Examples on Trigonometric Equations Set 3

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Example - 92

Solve for  \(\begin{align}x:\;|\cos x{|^{{{\sin }^2}x - \frac{3}{2}\sin x + \frac{1}{2}}}\;\; = 1\end{align}\)

Solution: Either \(|\cos x|\; = 1 \qquad  \Rightarrow  \qquad x = n\pi ,\;n \in \mathbb{Z}\)

or,

\[{\sin ^2}x - \frac{3}{2}\sin x + \frac{1}{2} = 0   \Rightarrow  \quad \sin x = 1,\;\frac{1}{2}\]

But  \(\sin x\) cannot equal 1 since then becomes 0. Therefore,

\[\begin{align}\,\,\,\,\,\,\,\,\,\,\,\,\,\,\,\,\,&\sin x = \frac{1}{2}  \\   \Rightarrow  \quad &x = 2n\pi  + \frac{\pi }{6},\;n \in \mathbb{Z}\,  \\ \end{align} \]

Example - 93

Solve for  \(x:\;\;\sec x + {\text{cosec}}\,x = c\)

Solution: Rearranging to  \(\sin x\;{\text{and}}\;\cos x,\)  we have:

\[\sin x + \cos x = c\sin x\cos x\] squaring,

\[\begin{align}  \,\,\,\,\,\,\,\,\,\,\,\,\,\,\,\,&1 + \sin 2x = \frac{{{c^2}}}{4}{\sin ^2}2x\\   \Rightarrow  \quad&\sin 2x = \frac{{2 \pm 2\sqrt {1 + {c^2}} }}{{{c^2}}} \\ \end{align} \]

for a real solution to exist,

\[\begin{align}  \,\,\,\,\,\,\,\,\,\,\,\,\,\,\,\,\,\,\,\,\,\,\,\,\,&\left| {\frac{{2 \pm 2\sqrt {1 + {c^2}} }}{{{c^2}}}} \right| \in \left[ { - 1,\;1} \right]  \\   \Rightarrow  \quad &c \in \left( { - \infty ,\; - 2\sqrt 2 } \right]\; \cup \left[ {2\sqrt 2 ,\;\infty } \right)\,\,\,\,\,\,\,\,\,\,\,\,\,\,\,\,\,\,\,\,\,\left( {{\text{Verify!}}} \right)  \\ \end{align} \]

Thus, given that c lies in the appropriate interval, the solution is

\[x = \frac{1}{2}{\sin ^{ - 1}}\left( {\frac{{2 \pm 2\sqrt {1 + {c^2}} }}{{{c^2}}}} \right) + n\pi ,\;\;\;n \in \mathbb{Z}\]

Example - 94

Solve for \(x\) and \(y\) :

\[{\tan ^2}(x + y) + {\cot ^2}(x + y) =  - {x^2} - 2x + 1\]

Solution: Note that

\[{({\text{LHS}})_{\min }} = {({\text{RHS}})_{\max }} = 2\]

This must imply that

\[\begin{align}\,\,\,\,\,\,\,\,\,\,\,\,\,\,\,\,\,\,\,\,&\tan (x + y) =  \pm \;1, \quad  - {x^2} - 2x + 1 = 2 \\  \Rightarrow  \quad &x + y = n\pi  + \frac{\pi }{4},\;n \in \mathbb{Z} \quad  \Rightarrow  \quad x =  - 1  \\   \Rightarrow  \quad &y = 1 + n\pi  \pm \frac{\pi }{4},\;n \in \mathbb{Z}  \\ \end{align} \]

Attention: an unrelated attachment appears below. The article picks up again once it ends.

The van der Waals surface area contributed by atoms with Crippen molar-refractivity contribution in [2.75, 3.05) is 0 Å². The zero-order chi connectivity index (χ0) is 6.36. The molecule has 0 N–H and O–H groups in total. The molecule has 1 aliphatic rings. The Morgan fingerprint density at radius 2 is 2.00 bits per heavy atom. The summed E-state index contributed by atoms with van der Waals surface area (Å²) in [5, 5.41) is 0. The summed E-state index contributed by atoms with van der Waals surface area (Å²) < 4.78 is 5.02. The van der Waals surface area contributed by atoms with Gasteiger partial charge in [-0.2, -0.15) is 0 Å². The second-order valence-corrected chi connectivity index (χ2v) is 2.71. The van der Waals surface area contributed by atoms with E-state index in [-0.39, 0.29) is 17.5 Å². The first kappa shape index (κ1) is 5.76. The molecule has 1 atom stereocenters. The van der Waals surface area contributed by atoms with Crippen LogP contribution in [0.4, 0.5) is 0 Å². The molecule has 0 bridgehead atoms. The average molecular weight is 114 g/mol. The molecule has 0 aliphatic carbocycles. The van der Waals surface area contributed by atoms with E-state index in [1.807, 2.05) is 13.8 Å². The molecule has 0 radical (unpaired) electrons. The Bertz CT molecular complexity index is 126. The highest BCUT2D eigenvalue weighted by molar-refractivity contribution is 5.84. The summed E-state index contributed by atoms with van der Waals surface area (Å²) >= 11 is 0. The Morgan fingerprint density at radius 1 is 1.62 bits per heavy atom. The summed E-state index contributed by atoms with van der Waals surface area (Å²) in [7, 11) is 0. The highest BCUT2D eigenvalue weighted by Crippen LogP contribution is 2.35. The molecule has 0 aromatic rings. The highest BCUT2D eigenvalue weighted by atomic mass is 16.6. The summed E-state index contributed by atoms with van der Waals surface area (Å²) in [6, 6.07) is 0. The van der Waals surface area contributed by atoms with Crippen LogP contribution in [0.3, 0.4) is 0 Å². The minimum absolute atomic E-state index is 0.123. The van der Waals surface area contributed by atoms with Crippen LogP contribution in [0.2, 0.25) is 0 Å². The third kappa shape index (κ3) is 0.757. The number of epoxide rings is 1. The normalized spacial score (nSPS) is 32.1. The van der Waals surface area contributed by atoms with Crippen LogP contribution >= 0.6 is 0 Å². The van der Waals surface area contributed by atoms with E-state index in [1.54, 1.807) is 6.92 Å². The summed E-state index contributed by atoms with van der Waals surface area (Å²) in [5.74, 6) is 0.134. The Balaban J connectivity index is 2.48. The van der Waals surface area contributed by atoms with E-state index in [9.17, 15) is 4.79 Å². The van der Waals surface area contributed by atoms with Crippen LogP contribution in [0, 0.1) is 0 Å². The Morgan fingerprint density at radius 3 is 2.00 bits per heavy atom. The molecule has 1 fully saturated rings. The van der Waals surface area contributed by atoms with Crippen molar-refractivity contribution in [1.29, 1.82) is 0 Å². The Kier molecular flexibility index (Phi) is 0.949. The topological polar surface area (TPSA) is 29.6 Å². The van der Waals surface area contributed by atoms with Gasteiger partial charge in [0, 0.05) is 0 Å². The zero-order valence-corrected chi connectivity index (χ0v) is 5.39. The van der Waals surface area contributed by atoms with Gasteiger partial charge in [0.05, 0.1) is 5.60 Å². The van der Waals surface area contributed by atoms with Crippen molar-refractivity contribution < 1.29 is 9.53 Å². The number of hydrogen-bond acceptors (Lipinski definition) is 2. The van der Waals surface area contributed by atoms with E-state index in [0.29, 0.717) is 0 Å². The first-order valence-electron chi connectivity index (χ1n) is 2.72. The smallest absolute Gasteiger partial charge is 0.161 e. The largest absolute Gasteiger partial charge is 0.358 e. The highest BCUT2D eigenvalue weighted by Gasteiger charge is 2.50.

Example - 95

Find the sum of all \(x\) in the internal  \([0,\;2\pi ]\) such that

\[3{\cot ^2}x + 8\cot x + 3 = 0\]

Solution: Recall the graph of \(\cot x\). It is a bijection on  \((0,\;\pi )\), and it is negative in \(\begin{align}\left( {\frac{\pi }{2},\;\pi } \right)\end{align}\). This fact will be used in this problem.

Solving the quadratic \(3{y^2} + 8y + 3 = 0\)  yields the roots

\[{y_{1,\;2}} = \frac{{ - 8 \pm 2\sqrt 7 }}{6},\;{y_1}\;{y_2}\; = 1\]

Since both \({y_1},\;{y_2}\)  are negative, there exists unique \({x_1},\;{x_2}\)  in \(\begin{align}\left( {\frac{\pi }{2},\;\pi } \right)\end{align}\) such that

\[{y_1} = \cot {x_1},\;{y_2} = \cot {x_2}\]

Also,  \({x_1} + {x_2} \in (\pi ,\;2\pi )\). We have

\[\cot {x_1}\;\cot {x_2} = 1\]

Given the constraints, this can happen if

\[{x_1} + {x_2} = \frac{{3\pi }}{2}\,\,\,\,\,\,\,\,\,\,\,\,\,\,\,\,\left( {{\text{Why ?}}} \right)\]

Using a similar reasoning, there is another pair of reals \({x_3}\) and  \({x_4}\) in  \((\pi ,\;2\pi )\)  which satisfies all the required constraints and such that

\[{x_3} + {x_4} = \frac{{7\pi }}{2}\,\,\,\,\,\,\,\,\,\,\,\,\,\,\,\,\,\,\,\,\,\,\,\,\,\left( {{\text{Justify this too !}}} \right)\]

These are all the possible roots of the given equation in the interval. Thus,

\[{x_1} + {x_2} + {x_3} + {x_4} = 5\pi \]

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